Three 20-something women trying to figure out what it means to be lay, Catholic, and modern all at once.

June 29, 2009

Peter and Paul and the Single Life

When I started this blog, and apporached Edith and Julian about contributing, I wanted to do something different from the other "single Christian girl" books and blogs out there--which focused on chastity as the only vritue of the single life. Chastity is important--its a foundation, and for some of us it is the hardest virtue to live with, but focusing in it alone seemed to miss the point. The real question os the single life is not "How long can I wait--do I have to wait--before I have sex?" but "How do I live well NOW?"

Today's readings, for the Feast of Sts. Peter and Paul really struck me. In the 2nd reading, Paul's 2nd letter to Timothy, he says:
I, Paul, am already being poured out like a libation,
and the time of my departure is at hand.
I have competed well; I have finished the race;
I have kept the faith.
The Lord stood by me and gave me strength,
so that through me the proclamation might be completed
and all the Gentiles might hear it.
And I was rescued from the lion's mouth.
The Lord will rescue me from every evil threat
and will bring me safe to his heavenly Kingdom.
To him be glory forever and ever. Amen.

The real struggle of the single life is to determine God's will for youself, and to give of yourself in a just and gracious way. Then someday we might be able to turn to our friends and say that we have also been poured out like a libation, and kept the faith, but the Grace of God.

June 28, 2009


My apologies for falling off the blogging bandwagon.  This past week I was doing this, and the upcoming week I will be doing this.  And guess who is speaking at the conference?  Immaculee!  I'm in the process of finishing her second book, Led by Faith, that Edith mentioned awhile back.  When I return from Notre Dame I'll be posting up the wazoo about all that I've experienced in the last few weeks.  God has been SO good to me.  Blessings on my sisters and our readers! Thanks for your patience!  

June 16, 2009

More Sad Life News

Yesterday Julian posted a story about a couple suing a pregnancy clinic for not disclosing that their child had Down Syndrome, saying they would have aborted the child.

Now I hear about a young woman who publicly struggled with the shock of her pregnancy, and begged readers of the NY Times parenting blog Motherlode for help with deciding what to do. She writes in her original email:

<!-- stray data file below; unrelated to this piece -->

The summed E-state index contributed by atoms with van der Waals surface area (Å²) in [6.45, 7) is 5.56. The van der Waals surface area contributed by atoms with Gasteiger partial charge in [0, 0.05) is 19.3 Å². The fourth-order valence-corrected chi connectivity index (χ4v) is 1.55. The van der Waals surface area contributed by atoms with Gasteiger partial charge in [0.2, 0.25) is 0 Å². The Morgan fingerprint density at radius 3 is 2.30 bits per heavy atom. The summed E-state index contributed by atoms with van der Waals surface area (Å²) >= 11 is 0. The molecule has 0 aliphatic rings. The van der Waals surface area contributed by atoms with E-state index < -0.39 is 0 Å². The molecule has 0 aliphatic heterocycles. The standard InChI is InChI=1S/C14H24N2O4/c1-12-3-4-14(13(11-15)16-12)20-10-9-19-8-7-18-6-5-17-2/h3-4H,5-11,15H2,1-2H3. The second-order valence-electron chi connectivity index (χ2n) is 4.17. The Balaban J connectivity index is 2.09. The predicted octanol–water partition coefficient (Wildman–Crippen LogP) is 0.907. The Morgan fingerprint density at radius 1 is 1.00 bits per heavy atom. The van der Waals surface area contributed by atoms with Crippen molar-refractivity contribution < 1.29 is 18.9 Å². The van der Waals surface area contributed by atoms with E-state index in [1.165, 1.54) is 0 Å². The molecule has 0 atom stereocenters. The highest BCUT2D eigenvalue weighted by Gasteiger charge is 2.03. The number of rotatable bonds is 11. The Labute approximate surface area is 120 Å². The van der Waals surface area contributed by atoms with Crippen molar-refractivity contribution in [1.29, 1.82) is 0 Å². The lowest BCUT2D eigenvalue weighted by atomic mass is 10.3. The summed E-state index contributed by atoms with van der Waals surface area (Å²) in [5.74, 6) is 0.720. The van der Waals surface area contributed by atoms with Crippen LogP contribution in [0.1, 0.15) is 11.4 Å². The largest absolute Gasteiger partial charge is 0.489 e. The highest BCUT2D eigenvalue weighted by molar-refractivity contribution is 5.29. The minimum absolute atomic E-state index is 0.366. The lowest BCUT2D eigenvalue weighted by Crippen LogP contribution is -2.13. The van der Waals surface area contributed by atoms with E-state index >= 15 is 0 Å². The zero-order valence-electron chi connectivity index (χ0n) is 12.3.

I’m a 22-year-old college graduate who is about to begin graduate studies at one of the most prestigious and difficult universities in the world. I’m looking at a February delivery — right in the middle of classwork — and by the time I finish my first year, I’ll have a 3-month old. When I start my second year, I’ll have a 6-month old and by the time I finish my program and start looking for a job, I’ll be a 24-year-old single mom...and I’m looking at a very lonely pregnancy.
The post garnered 672 comments, some blunt, others pleading, some sterile, others compassionate. Many urged her to consider adoption, reminding her that there are so many women who are unable to conceive at all. Ultimately (predictably?) she chose to abort the child.

I had two overwhelming feelings as I read this: compassion and frustration. I felt for her. I can't imagine what it would be like to be in that situation: a single woman about to take the next big important step in your life, and it turns out its not at all the step you planned on. I can't imagine being the girl calling her parents to tell her (though I think I can guess how my parents would react: shocked, but generous and supportive).

But I was also frustrated at the false dichotomy in the choice facing her. In her mind she either could have a child she didn't want because she only wants a child when she has a job, a man, better finances or she could not have the child. She did talk with an adoption counselor--so I'm not going to say she didn't consider that option--but even there she couldn't imagine herself giving up something she spends 9 months with and sacrifices so much for. There was no question of life (she even named the Zygote Ziggy--aren't we only supposed to name things when we know them). There was only a question of "do I want THIS life?" She said:
Once I came to the decision to terminate the pregnancy, so much of the guilt and sadness I’d been feeling melted away. I felt happy for the first time since finding out and I feel like my family is supportive of my decision. I’m focusing on the child I’ll have in a few years from now with someone I feel safe with and supported by. The life of that child will be infinitely better than this one and, sometimes, I wonder if such a miserable, lonely woman could even have a healthy child.
I have two things to say: you won't be lonely anymore, and there's only one way to find out if you're up to that challenge. Life is everything. EVERYTHING.

In making the decision she said: "I tend to do my best thinking in the kitchen and my life is currently lacking blueberry pie so I might discuss this matter with a rolling pin and some dough." It reminded me of the excellent film, Waitress where a pregnant Kerri Russel (with an abusive husband) spends most of her pregnancy hating the child, and making pies. The film is a joy. I won't spoil the ending, but I'll promise you it is not a glossy fairy-tale version of this impossible situation. It's rough, its dirty, and, like life, it's beautiful. I pray "Emmie" changes her mind. Because a child changes everything, and that's ok.

June 15, 2009

Let's pray...

...for the change of hearts of the parents and for the child who could feel so unwanted.  And let's pray for all of us who have ever felt unwanted.  Readers and sisters, much love in Christ! 

June 14, 2009

Corpus Christi and the Single Life

Today is the beautiful feast of Corpus Christi - the body and blood of Jesus Christ.  Our blog is a forum to think about what it means to be "single, lay, Catholic, and modern," so I wanted to muse about what the body and blood of Christ has to do with the single life.